When we look back at the freedom movement of the 1950s and 1960s, we rarely get to see what spurred on the moments of activism we remember as history. Films of that era give us visuals of sit-ins at lunch counters or bus stations, and trying to register to vote. But we don’t see what happened before the protest.

Activists I have interviewed, like the Greensboro Four, Jim Zwerg, who participated in the Freedom Rides, or even Rosa Parks, often cite the moment they realized segregation was keeping them from just living and decided to act. What first impelled their action was not a speech they heard at a church mass meeting or on television, but something that happened to them or their family.

When a person is told she can’t drink at a water fountain or attend a school, that becomes the moment. Or, when a whole row of black people on a bus are told to stand up and move so that a white man does not have to stand, or even sit across the aisle, from a black person, that becomes the moment.

Most of these situations revolved around social situations. Dining, drinking, swimming, traveling, making friends at school—these were the controls white supremacists used to maintain the social order.

Racists like Birmingham’s Bull Connor would rail against integration saying, “You’ve got to keep the black and the white separate,” or that the “corruption of blood” and the “mongrel breed of citizens” would result. 

If people spent social time as equals, like the old saying went, “it could lead to dancing.” Segregation rules and laws of this sort were also some of the most egregiously hurtful for black people.

I remember my father telling me a story so painful and private he only told it to me once and guarded the memory like some of the agonizing moments from his experience as an infantry soldier in World War II. Growing up in Detroit, in the 1920s and '30s, segregation was not enforced by law as it was in the South, but my dad would have seen elements of white supremacy still obviously present in housing, employment and in recreational opportunities.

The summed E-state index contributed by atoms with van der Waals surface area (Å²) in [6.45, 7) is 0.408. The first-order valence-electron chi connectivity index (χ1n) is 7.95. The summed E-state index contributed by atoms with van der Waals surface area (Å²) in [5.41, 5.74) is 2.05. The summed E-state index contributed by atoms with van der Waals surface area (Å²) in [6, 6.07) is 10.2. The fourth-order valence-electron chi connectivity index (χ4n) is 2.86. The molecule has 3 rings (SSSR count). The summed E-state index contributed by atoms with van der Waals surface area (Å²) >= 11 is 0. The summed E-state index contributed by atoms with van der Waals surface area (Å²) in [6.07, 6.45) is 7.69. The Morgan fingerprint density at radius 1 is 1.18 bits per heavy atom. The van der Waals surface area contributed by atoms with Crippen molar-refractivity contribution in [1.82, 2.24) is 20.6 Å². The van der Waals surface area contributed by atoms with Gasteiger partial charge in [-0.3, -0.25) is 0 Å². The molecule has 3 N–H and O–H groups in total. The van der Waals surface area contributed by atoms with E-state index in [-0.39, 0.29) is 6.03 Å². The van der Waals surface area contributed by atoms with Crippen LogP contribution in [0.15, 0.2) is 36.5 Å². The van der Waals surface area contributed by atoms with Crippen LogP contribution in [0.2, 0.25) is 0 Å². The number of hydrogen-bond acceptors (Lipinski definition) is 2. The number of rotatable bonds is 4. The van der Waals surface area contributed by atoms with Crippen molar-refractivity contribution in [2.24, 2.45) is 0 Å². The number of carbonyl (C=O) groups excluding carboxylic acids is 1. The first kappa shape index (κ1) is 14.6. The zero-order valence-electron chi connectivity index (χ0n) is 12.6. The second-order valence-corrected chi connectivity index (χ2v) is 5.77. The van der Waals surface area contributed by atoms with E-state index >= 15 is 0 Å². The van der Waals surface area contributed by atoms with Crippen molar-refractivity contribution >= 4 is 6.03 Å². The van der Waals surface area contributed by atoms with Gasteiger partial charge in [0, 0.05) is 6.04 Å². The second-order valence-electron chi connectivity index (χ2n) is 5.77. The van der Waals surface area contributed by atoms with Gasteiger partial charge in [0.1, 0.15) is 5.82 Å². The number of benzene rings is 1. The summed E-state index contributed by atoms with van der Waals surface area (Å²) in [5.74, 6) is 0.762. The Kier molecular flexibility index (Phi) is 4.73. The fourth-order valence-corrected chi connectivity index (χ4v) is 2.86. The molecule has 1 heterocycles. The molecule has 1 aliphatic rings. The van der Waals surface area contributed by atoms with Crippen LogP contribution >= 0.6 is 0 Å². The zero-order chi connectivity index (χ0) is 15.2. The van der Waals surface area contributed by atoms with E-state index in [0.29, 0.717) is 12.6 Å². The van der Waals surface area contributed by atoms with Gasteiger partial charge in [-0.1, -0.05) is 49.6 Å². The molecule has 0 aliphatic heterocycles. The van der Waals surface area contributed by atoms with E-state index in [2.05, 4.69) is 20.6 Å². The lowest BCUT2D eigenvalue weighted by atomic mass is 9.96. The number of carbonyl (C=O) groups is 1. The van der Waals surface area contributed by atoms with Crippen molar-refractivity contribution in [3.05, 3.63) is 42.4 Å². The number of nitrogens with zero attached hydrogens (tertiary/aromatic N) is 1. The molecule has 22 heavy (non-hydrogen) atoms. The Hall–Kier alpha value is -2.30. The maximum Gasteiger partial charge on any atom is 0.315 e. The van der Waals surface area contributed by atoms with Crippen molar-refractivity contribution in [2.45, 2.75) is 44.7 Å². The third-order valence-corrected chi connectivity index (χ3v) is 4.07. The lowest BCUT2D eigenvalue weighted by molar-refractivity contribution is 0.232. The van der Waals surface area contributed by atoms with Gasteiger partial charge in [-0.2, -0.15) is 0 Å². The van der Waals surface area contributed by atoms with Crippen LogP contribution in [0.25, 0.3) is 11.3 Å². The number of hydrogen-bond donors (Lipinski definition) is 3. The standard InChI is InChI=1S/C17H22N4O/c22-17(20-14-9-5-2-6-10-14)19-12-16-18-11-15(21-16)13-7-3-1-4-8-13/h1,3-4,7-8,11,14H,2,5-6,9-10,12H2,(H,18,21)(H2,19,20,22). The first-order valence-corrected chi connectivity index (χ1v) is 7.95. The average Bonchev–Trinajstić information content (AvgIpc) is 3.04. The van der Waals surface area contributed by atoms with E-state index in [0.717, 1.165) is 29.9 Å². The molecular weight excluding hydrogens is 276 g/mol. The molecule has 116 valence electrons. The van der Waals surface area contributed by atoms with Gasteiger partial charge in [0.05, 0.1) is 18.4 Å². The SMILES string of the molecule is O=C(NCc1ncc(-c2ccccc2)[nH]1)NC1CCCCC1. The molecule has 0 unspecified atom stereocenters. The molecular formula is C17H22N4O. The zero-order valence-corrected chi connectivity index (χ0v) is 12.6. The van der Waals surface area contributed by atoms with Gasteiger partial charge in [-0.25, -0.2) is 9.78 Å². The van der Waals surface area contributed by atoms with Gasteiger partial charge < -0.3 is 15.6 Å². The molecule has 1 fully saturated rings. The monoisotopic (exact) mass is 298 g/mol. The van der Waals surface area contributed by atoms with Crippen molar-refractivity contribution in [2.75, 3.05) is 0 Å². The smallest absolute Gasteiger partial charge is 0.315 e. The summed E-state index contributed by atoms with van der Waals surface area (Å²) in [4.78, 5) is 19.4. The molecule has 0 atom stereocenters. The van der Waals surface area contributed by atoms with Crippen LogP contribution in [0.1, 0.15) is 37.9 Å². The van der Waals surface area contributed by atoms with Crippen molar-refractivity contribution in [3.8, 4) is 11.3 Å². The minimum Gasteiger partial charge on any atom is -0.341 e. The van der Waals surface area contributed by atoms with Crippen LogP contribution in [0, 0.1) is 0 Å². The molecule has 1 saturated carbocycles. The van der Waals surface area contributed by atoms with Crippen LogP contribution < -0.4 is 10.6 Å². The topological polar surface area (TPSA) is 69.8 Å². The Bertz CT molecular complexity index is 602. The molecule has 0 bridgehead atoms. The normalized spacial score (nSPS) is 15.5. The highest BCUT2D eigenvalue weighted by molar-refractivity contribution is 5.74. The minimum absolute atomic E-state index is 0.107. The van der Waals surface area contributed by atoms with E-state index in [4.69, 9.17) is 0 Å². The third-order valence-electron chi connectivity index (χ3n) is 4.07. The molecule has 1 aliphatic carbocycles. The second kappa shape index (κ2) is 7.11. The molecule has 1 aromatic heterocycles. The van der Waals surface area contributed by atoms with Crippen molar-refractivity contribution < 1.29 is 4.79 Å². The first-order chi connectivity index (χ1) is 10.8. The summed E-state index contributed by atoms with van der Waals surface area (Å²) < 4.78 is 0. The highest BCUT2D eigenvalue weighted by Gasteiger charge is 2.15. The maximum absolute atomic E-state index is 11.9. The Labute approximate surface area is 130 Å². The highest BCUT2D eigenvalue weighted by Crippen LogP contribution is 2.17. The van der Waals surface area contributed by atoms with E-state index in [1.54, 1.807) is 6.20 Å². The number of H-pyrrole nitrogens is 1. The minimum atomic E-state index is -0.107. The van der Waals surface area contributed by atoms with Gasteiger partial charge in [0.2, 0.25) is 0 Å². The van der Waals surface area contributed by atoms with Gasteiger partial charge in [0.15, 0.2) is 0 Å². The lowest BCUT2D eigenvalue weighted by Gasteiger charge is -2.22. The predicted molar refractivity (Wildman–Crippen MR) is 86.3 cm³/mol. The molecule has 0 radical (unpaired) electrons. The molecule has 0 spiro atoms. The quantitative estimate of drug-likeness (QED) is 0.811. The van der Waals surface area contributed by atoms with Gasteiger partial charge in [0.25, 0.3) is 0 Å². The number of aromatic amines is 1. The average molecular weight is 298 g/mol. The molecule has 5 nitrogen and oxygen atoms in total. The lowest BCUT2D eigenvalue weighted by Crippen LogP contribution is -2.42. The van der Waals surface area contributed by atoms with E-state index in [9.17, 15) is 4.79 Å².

The 1943 race riot in Detroit, in fact, began on a warm Sunday evening in June at Belle Isle Park, a beautiful recreational area in the Detroit River designed by Central Park architect Frederick Law Olmstead. 

One hot summer day in Detroit, my father and his brother went off to swim at a new privately run pool on the east side of the city. My dad as a youngster had wavy, light brown—nearly blonde—hair and blue eyes, while his older brother had dark skin. When they arrived at the pool, my dad went in easily while my uncle was turned away. Racist and unjust episodes like that from my father’s childhood and later from his time in Alabama in basic training during the war impacted his view of America throughout his life. The strong influence of such experiences, I think, came chiefly from the intrusion of prejudice and hegemony into the private spheres of life.

In both recent films about the Lovings, you see what they wanted to do and what they were being restricted from doing, living their lives. When I first saw the documentary with its archival footage of the unassuming Mildred and the taciturn Richard, my first thought was “why couldn’t they just leave these people alone?”

After all, they didn’t want to be heroes, but just to be happy. The Lovings in Nichols’ film are similarly committed mostly to the life they envisioned for themselves when they married. The beautiful filmmaking ratifies this, gorgeously portraying the home from which they were banished, where they wished their children could grow up, experiencing what Wordsworth called “splendour in the grass,” rather than the city life in D.C. 

Like many of the real heroes of the period, they didn’t seek to be the protagonists in epic battles that would change America. They were forced by circumstances, like Virginia’s law that voided any marriage that included only one white person, which it defined as a person who “has no trace whatever of any blood other than Caucasian,” to action that would affect not only themselves but all Americans.

Loving does a wonderful job of showing, through the love Mildred and Richard had for each other, how powerfully motivating such simple forces can be.

About Christopher Wilson
Christopher Wilson

Christopher Wilson is Director of the African American History Program and Experience and Program Design at the Smithsonian’s National Museum of American History. He has created several major program series at the Smithsonian including the award-winning educational theater program History Alive!, the National Youth Summit, and the History Film Forum.